12 Days of Christmas Spirit for Mother Nature – Day 11

Category: Fun Stuff, Newsletter

For Day 11 of the 12 Days of Christmas Spirit for Mother Nature I’d like to focus on bees, and the importance that bees have in our local ecosystems when it comes to plant growth and pollinating local plants to ensure a healthy growth process.

Here are two more great ideas that give back to Mother Nature directly and help our local bees thrive. These ideas are simple and easy, and one that young children will have fun helping you with.

Bee Crazy

Here are some fun Bee facts:

The Bee is the only insect that produces food eaten by man. Source:  Canadian Association of Professional Agriculturalists, Statement on Honey Bee Colony Losses (2015).

Bees have good colour vision. That’s why flowers are so showy. They especially like blue, purple, violet, white and yellow. Source- Suzuki, David. “Create a bee-friendly garden”. David Suzuki Foundation

prairie crocus in the mountains
Praire Crocus – a native Alberta plant, ideal for bees.
fireweed flowers in the mountains
Bees love fireweed. Some beekeepers make fireweed honey.

The honey bee’s wings stroke incredibly fast, about 200 beats per second, thus making their famous, distinctive buzz. A honey bee can fly for up to nine kilometres, and as fast as twenty-five kilometres per hour.   Source – 20 Amazing Honey Bee Facts!.

firewood honey
expensive but yummy!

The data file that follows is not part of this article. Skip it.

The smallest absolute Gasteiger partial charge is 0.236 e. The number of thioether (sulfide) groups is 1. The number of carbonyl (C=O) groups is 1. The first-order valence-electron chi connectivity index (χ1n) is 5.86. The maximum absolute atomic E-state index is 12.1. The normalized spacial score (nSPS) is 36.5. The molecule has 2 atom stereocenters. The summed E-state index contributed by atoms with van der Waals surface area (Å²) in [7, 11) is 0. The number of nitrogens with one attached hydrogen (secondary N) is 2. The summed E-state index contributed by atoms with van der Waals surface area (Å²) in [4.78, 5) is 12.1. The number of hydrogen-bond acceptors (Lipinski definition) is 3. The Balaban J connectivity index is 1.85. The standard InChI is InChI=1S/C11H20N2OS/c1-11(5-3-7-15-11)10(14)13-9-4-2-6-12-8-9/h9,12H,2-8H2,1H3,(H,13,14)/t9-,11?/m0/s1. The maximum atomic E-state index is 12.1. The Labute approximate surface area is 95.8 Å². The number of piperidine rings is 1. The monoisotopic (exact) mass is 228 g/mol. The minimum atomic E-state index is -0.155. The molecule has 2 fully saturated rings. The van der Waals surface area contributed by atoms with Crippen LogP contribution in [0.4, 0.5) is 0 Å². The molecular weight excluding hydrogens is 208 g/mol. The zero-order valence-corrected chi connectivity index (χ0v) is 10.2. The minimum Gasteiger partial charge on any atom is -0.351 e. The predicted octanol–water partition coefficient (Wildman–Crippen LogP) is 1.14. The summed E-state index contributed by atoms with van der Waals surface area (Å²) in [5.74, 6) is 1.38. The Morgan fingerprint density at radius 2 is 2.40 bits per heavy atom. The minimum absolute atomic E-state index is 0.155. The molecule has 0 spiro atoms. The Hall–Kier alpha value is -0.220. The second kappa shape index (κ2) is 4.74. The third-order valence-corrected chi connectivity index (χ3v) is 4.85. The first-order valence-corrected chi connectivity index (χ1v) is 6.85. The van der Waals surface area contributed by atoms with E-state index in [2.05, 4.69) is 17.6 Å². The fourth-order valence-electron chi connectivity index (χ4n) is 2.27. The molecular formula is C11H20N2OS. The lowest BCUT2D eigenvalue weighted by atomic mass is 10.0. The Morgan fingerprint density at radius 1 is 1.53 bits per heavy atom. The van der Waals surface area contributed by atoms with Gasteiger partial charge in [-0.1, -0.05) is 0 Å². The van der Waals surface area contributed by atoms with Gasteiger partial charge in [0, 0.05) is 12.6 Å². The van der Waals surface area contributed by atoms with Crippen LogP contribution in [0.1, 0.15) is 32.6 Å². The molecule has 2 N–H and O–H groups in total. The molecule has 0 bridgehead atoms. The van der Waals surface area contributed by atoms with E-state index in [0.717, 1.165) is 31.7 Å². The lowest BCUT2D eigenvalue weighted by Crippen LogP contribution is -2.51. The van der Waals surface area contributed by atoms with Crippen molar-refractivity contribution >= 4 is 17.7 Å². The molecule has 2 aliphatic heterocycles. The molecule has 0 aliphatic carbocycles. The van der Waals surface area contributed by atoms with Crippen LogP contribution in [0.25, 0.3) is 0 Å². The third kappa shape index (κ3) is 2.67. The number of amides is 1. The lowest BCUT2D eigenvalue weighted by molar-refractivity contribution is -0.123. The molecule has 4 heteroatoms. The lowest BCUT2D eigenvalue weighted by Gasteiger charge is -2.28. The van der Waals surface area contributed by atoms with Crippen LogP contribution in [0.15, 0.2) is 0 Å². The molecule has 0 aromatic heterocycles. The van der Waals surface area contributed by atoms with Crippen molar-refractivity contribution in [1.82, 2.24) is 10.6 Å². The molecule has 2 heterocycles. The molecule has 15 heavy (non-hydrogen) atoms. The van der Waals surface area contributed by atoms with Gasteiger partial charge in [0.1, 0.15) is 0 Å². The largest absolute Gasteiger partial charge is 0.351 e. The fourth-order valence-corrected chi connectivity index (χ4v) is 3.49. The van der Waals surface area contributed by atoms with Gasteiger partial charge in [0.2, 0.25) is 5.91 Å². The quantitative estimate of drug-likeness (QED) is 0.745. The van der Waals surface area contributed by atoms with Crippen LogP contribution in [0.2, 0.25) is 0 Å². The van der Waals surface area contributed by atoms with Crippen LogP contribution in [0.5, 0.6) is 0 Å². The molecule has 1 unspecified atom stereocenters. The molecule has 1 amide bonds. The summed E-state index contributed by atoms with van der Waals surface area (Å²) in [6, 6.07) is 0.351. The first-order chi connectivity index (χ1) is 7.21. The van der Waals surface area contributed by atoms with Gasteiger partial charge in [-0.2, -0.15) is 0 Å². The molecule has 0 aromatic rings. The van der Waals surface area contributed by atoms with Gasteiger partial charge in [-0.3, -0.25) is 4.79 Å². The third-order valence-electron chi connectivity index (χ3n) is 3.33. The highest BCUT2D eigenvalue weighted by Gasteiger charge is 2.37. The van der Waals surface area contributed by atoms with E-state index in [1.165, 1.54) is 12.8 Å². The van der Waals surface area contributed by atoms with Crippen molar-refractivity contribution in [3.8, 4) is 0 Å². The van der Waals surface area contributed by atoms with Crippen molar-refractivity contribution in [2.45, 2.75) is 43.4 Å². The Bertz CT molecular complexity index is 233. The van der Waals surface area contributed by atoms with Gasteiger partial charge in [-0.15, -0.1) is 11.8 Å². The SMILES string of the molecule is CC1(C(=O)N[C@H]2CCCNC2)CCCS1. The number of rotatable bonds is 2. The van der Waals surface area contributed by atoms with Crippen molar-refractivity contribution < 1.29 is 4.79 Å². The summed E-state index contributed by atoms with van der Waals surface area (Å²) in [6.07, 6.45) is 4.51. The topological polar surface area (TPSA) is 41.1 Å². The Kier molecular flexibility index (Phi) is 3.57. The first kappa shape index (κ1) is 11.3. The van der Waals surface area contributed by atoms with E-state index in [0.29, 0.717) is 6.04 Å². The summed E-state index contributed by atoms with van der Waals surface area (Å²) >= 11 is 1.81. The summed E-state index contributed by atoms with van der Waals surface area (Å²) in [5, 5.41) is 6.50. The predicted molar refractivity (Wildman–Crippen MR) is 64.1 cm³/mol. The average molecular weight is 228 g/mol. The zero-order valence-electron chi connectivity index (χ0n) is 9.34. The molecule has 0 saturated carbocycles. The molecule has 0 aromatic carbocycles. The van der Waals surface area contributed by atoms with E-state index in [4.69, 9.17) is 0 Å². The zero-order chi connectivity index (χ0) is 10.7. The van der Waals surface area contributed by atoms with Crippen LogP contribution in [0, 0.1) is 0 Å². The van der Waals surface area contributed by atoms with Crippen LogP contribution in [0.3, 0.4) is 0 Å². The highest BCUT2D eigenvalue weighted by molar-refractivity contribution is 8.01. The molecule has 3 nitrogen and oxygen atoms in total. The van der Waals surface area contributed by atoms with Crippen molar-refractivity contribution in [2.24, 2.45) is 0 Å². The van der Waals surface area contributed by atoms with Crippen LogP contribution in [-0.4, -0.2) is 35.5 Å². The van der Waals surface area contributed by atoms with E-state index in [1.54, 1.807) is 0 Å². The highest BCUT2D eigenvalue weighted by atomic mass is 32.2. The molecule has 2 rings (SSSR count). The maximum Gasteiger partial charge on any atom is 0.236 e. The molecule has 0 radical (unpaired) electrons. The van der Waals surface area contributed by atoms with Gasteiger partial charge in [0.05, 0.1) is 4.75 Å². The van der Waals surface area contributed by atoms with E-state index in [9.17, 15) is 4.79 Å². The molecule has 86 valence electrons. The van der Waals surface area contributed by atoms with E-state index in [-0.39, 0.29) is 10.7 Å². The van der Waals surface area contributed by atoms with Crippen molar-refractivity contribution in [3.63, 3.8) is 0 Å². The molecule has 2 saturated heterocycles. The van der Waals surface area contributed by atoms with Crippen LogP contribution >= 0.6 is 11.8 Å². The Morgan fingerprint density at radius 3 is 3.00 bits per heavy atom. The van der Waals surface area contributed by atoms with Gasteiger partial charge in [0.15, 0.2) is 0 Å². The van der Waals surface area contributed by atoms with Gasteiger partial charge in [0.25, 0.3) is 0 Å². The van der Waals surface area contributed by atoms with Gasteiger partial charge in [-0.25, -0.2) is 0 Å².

There has been a lot in the news about the decline of our bees.  There are several reasons for this, one being the use of pesticides and fungicides and the other being the Varro Mite, a blood-sucking parasite that can kill off an entire bee colony. 

The danger of losing the bee population means that our local wildlife and flora and fauna will not be able to sustain itself without the bees for pollination. This is bad news for our provincial and national parks who rely on the pollination process for plant growth. As an added caution: we rely on bees to pollinate our food sources as well! If the bee population continues to dwindle, it will also affect our supply of fresh fruit and vegetables.

varro mite
Varro Mite – a parasite that is attacking honey bee colonies

Want to help keep the bees healthy? 

Create a pollinator garden.  There is scientific evidence that digging and playing in the dirt is beneficial for children, so have them help you help plant the flower seeds in the garden.  A pollinator garden just isn’t for the honey bees, but for all the different species of bees and pollinators in North America.

The more colourful, the better! Planting indigenous plants will also ensure better growth success for your garden.

gardens and merrit lake
picture from the Gardens at Merrit Lake.

Now that your garden is done, make a bee bath.

Better yet, make two and gift one, the only thing the recipient of this gift needs to do is add water!  

how to make a bee bath
Bee Bath, photo from the Queen of Green

If you want to find out more bee facts, and how you can help #bringbackthebees, check out the Honey Nut Cheerios site.

Green Your Hood

Apart from helping bees, there are many other ways to help your local community and neighbourhood thrive. Something as simple as organizing a “pick up garbage in your neighbourhood” day is a great first step – just do something that will help Mother Nature and in the process of doing so, you will help create the next generation of environmental stewards.

Happy Hiking!

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